SFFDSan Francisco Fire Department
SFFDSanta Fe Fire Department (Santa Fe, NM)
SFFDSingle Fiber Fault Detection (computer networking)
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References in periodicals archive ?
Water quality data for the SFFD Watershed was obtained from the Environmental Protection Agency's (EPA) STORET Central Warehouse (EPA.
First, establish that growth and development in the SFFD Watershed has similar characteristics with studies that provide statistical evidence of a relationship between urban sprawl and negative impacts on water quality (Interlandi and Crockett, 2003; Tu et al., 2007; Tu, 2011, 2013).
This is the same pattern that has occurred in the SFFD watershed over a 10-year time frame, though on a smaller scale.
Again, the same pattern of growth is occurring in the SFFD watershed at a smaller level.
In addition, graphical representations of the relationships between water quality indicators and changes in land-use and population in the study area also provide evidence of the similarities between previously mentioned studies and the SFFD watershed.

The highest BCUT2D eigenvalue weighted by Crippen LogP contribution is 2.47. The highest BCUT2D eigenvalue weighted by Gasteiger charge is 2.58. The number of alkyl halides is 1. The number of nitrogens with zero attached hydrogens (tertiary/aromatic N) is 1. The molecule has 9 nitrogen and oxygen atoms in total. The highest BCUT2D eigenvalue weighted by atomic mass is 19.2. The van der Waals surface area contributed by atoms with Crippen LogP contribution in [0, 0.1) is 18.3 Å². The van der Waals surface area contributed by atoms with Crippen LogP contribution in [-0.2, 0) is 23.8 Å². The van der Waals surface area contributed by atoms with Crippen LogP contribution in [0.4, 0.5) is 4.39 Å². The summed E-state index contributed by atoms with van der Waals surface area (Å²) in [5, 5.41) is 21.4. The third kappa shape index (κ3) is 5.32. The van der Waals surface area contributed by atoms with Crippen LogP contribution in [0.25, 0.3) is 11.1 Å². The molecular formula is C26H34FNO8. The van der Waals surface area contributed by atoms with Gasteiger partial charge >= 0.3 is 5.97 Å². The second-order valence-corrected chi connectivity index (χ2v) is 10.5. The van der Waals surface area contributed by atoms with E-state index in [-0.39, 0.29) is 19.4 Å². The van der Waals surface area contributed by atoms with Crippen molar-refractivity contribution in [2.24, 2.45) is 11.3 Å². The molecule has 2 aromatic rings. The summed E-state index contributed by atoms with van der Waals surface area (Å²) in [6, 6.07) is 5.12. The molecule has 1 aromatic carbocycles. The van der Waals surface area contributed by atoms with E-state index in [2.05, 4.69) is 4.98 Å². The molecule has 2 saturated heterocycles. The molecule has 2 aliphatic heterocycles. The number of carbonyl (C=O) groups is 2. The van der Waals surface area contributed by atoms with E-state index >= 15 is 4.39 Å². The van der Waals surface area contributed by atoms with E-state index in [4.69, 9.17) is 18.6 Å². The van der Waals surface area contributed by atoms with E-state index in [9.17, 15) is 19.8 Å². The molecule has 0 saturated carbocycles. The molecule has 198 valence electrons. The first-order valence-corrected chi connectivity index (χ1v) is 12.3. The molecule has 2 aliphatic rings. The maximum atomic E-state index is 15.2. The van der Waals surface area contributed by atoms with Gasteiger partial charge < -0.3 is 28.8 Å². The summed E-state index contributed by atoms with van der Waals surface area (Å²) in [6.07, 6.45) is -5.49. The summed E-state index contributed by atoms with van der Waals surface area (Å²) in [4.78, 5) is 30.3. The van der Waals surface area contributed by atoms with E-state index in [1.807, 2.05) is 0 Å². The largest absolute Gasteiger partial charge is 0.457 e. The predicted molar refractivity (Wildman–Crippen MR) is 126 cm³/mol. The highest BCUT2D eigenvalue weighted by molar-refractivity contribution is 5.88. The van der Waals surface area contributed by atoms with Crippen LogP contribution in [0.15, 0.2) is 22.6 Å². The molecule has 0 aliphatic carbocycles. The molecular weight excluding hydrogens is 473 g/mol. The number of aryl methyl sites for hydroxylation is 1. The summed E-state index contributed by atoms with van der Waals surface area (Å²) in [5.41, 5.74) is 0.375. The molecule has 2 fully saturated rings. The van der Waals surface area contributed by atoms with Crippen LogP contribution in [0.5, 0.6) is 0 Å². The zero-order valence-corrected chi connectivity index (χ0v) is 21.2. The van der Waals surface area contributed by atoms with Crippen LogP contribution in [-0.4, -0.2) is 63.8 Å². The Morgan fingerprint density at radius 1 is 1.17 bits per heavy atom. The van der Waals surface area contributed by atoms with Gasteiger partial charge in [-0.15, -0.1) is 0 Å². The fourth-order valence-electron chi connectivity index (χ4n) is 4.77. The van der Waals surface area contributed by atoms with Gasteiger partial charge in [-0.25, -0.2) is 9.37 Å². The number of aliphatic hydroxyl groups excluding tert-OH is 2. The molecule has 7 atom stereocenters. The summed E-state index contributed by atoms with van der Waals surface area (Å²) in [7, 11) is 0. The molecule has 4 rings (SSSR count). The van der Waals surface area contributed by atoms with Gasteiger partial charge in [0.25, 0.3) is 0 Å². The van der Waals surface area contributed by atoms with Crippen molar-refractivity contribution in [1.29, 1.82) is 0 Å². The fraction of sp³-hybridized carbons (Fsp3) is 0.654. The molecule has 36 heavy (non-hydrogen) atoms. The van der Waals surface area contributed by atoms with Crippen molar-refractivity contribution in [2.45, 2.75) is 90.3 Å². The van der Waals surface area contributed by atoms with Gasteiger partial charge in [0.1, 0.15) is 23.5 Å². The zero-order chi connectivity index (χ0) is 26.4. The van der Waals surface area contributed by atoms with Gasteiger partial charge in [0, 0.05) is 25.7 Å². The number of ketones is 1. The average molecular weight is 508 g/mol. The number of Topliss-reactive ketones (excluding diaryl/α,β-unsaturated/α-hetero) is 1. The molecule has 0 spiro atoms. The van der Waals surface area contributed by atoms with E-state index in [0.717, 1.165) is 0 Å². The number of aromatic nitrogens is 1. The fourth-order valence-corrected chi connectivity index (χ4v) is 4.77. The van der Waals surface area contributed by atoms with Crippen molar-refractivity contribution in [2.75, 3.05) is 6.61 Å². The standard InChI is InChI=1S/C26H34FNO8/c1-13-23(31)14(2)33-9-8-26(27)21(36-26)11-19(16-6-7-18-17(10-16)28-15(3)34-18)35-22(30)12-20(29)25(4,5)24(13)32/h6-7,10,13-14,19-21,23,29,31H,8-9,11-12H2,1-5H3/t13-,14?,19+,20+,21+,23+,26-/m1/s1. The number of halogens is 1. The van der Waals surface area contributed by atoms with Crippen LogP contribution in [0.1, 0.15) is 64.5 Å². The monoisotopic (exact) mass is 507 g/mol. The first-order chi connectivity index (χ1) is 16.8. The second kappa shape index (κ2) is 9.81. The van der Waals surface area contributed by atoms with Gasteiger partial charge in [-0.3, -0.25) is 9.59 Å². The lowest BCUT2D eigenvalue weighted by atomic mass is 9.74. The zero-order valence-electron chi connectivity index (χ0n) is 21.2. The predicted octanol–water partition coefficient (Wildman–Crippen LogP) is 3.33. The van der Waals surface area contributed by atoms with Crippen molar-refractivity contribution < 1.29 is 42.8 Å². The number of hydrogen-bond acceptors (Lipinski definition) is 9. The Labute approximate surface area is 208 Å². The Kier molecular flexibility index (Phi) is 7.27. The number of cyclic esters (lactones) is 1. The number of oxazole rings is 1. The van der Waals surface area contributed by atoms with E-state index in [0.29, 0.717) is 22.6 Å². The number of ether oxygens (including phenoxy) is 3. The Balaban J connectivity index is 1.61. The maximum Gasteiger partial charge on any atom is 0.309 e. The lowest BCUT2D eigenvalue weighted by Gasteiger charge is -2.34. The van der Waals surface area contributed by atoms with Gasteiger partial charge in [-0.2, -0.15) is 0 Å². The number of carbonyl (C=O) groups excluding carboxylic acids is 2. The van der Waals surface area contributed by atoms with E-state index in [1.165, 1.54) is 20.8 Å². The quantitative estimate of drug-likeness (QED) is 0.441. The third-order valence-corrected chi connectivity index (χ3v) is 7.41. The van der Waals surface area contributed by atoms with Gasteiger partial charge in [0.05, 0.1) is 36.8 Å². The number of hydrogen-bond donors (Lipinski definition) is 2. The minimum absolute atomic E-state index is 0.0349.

This presented information should now serve as a proxy for the relationship between sprawl and water quality; as sprawl increases this should have a negative impact on water quality in the SFFD watershed.
In order to test whether any significant changes in water quality had occurred across the SFFD watershed, a KruskalWallis test (non-parametric ANOVA) was employed.
Outcomes from previous statistical procedures indicate that significant changes between sub-basins were not strongly influenced by any substantial changes of water quality within the sub-basins over time, but were probably caused by the cumulative effect of pollutants in the SFFD River flowing downstream.
Through the use of graphical representation and listing similarities between the study area and aforementioned studies on the effect of sprawl and water quality a conclusion can be drawn on the possible influence of development on water quality in the SFFD watershed.
In order to determine changes in water quality over space and time throughout the SFFD watershed, Kruskal-Wallice and Wilcoxon Signed Rank tests were employed.
Finally, stormwater and wastewater influx into the SFFD may be well controlled and sufficient for the increased development and population growth.
In the SFFD watershed, even though population, developed land, and undeveloped land have increased and the amount of agricultural land has decreased, water quality has not significantly changed.